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True Christian, True Church (no. 6)

Holiness In and Out

May 15, 2008

Saying For Today: Possibly, along with prayer, intentional, sacrificial service is the most effective spiritual discipline in developing interior and exterior consecration to the Sacred Love.


I Peter 2.1-12 (CEV)

1Stop being hateful! Quit trying to fool people, and start being sincere. Don't be jealous or say cruel things about others. 2Be like newborn babies who are thirsty for the pure spiritual milk that will help you grow and be saved. 3You have already found out how good the Lord really is.

4Come to Jesus Christ. He is the living stone that people have rejected, but which God has chosen and highly honored. 5And now you are living stones that are being used to build a spiritual house. You are also a group of holy priests, and with the help of Jesus Christ you will offer sacrifices that please God. 6It is just as God says in the Scriptures,

"Look! I am placing in Zion

a choice and precious

cornerstone.

No one who has faith

in that one

will be disappointed."

7You are followers of the Lord, and that stone is precious to you. But it isn't precious to those who refuse to follow him. They are the builders who tossed aside the stone that turned out to be the most important one of all. 8They disobeyed the message and stumbled and fell over that stone, because they were doomed.

9But you are God's chosen and special people. You are a group of royal priests and a holy nation. God has brought you out of darkness into his marvelous light. Now you must tell all the wonderful things that he has done. The Scriptures say,

10"Once you were nobody.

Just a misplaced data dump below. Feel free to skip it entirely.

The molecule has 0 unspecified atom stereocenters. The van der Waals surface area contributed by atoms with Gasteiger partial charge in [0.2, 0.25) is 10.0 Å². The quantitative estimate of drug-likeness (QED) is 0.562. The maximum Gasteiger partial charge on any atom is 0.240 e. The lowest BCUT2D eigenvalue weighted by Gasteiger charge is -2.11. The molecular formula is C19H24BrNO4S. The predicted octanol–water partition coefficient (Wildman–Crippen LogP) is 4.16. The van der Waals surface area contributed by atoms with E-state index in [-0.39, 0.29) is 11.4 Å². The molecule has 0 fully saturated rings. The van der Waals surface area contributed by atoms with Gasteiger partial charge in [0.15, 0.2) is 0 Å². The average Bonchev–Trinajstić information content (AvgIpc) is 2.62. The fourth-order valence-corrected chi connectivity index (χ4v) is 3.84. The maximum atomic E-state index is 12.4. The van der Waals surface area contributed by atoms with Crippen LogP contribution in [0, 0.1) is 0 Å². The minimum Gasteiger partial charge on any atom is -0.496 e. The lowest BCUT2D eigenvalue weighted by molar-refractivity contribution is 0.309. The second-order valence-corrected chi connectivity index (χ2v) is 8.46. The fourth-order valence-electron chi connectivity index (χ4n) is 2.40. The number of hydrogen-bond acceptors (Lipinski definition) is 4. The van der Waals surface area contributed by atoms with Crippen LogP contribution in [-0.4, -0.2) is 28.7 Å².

Now you are God's people.

At one time no one

had pity on you.

Now God has treated you

with kindness.

11Dear friends, you are foreigners and strangers on this earth. So I beg you not to surrender to those desires that fight against you. 12Always let others see you behaving properly, even though they may still accuse you of doing wrong. Then on the day of judgment, they will honor God by telling the good things they saw you do.

* * *

In the first of this series, we asked a question arising from the I Peter text: "Who are we?" Then, we asked a second question, "If that is who we are, what is our function?" I addressed the first and, then, second and third of five actions. In the last writing, I spoke of the fourth function of witnessing.

I, again, give the functions in the I Peter passage, quoting from the Scriptures:

1) Come to Jesus Christ.

2) And now you are living stones that are being used to build a spiritual house.

3) You are also a group of holy priests, and with the help of Jesus Christ you will offer sacrifices

that please God.

4) Now you must tell all the wonderful things that he has done.

5) Always let others see you behaving properly, even though they may still accuse you of doing wrong.

The Peter writer has reminded us that we are a people, "living stones," the Spirit is using to construct a spiritual temple. A temple needs priests. We are, hence, a temple in process and a holy priesthood. Again, identity precedes function.

One of the offerings we holy priests offer is a witness to Christ. We do this to those in the Church; the true Christian witnesses of his or her faith to others in the Body of Christ. By this, we encourage each other. Likewise, we witness to those outside the true Church ~ among them may be persons who have joined "a church" but are not "in Christ." Yes, one of the greatest mission fields might be many active in churches but never reborn in Spirit, not a member of the Church.

Now, the writer of I Peter affirms the role of ethics in the Christian life. We are to "behaving properly." Others are to see us acting this way, even if they accuse us wrongly.

Holiness substantially is a word meaning "being set apart." Other words for "holy" are "sanctified" and "consecrated." Note these powerful references to sanctification:

25Husbands, love your wives, as Christ loved the church and gave himself up for her, 26that he might sanctify her, having cleansed her by the washing of water with the word, 27so that he might present the church to himself in splendor, without spot or wrinkle or any such thing, that she might be holy and without blemish.

*Ephesians 5.25-27, ESV

22Abstain from every form of evil.